Why a change in Google’s search engine could affect Papua New Guinean businesses


Did you miss Google’s ‘Mobilegeddon’ last month? You probably didn’t notice it, but it may already be affecting your business, explains Andrew Wilkins.

Screen Shot 2015-04-22 at 8.00.55 pmHow do people find your business online? Chances are, they find it through a Google search.

The online search engine’s home, google.com, is the world’s most visited website, and the Google name is so synonymous with searching the internet that it has become a genericised verb, like Hoover and Xerox. (‘Genericised’? Google it.)

I got algorithm

Google became number one in internet search because of the famous Google algorithm, the code which decides what results come up when you do an online search.

The internet’s secret sauce, Google’s algorithm is a closely guarded piece of intellectual property. Unlike secret sauce, however, its recipe changes regularly.

For many businesses, coming top of Google’s search results can be critical.

Google often tweaks its algorithm, ostensibly to improve the chances of you finding more precisely what you need when you do a search.

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In recent years, for instance, Google has tweaked its algorithm to favour websites with high quality content, and to try and avoid those sites that have just been created as platforms for aggressive advertising.

For many businesses, coming top of Google’s search results can be critical. Every time the algorithm changes, the webmasters of the world have to catch up. Hence Search Engine Optimisation—the dark art of making your website attractive to Google.

Search on mobiles

Which is where ‘Mobilegeddon’ comes in.

Last month, Google changed its algorithm once more, this time to favour websites that are ‘legible and usable on mobile devices’.

Now, therefore, if someone is searching Google on their smartphone or tablet, your site is more likely to come higher in the search results if it’s mobile-friendly.

‘If your site’s pages aren’t mobile-friendly, there may be a significant decrease in mobile traffic from Google Search’

Ominously, the reverse is also true:

‘If your site’s pages aren’t mobile-friendly, there may be a significant decrease in mobile traffic from Google Search,’ warns the online giant.

Hence ‘Mobilegeddon’, the online ‘apocalypse’ for unfriendly websites.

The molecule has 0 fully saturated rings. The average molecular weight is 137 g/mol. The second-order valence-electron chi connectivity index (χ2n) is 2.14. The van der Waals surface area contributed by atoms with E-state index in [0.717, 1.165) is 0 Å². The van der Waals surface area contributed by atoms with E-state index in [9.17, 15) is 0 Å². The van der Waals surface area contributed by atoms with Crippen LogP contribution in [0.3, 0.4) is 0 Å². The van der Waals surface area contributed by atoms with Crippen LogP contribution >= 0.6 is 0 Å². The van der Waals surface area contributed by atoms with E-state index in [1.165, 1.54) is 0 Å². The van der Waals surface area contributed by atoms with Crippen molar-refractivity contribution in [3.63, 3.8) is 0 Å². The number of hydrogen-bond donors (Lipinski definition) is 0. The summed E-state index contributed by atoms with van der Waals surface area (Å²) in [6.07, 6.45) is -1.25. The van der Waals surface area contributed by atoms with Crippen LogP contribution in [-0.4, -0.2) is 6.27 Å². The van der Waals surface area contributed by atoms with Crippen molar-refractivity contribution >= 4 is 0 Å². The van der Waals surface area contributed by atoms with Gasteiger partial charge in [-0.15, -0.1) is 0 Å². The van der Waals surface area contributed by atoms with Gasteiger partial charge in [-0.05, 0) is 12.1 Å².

What is mobile-friendly?

So, how do know if your website is mobile-friendly? Well, Google have helpfully created a test here.

Pass the test and you can relax—for now. Fail the test, and it may be time to start planning the next upgrade of your site.

Mobile-friendly can involve having a cut-down ‘mobile’ version of your site, which is automatically shown to visitors when they access your site from a mobile device. Or, it could mean having a site with a ‘responsive’ design, which automatically morphs your full website for the screen it is being viewed on (the Airways Hotel website is a good example of a responsive design in PNG).

Either way, it’s about having a website that is easy to use when viewed on both large and small screens.

Who passes Google’s test in Papua New Guinea?

Here are some websites of PNG-focused businesses and organisations that pass Google’s mobile-friendly test.

The world’s gone mobile

There would appear to be sound reasons for Google’s latest tweak. Worldwide, more and more internet searches—almost half by some figures—are being conducted on mobile devices.

This is likely to be far greater in Papua New Guinea, where a million plus Papua New Guineas have a mobile phone (not all of which can browse the web, admittedly) but only tens of thousands have access to fixed line internet.

If this all seems intimidating, don’t panic. Your site won’t suddenly disappear from search results altogether: mobile-friendliness is just one of the criteria Google uses to assess where to send users of its search engine.

That said, if your competitor has a mobile friendly site and you don’t, don’t be surprised to see them above you in the search rankings.

Andrew Wilkins is Publishing Director at Business Advantage International, publishers of www.businessadvantagepng.com.

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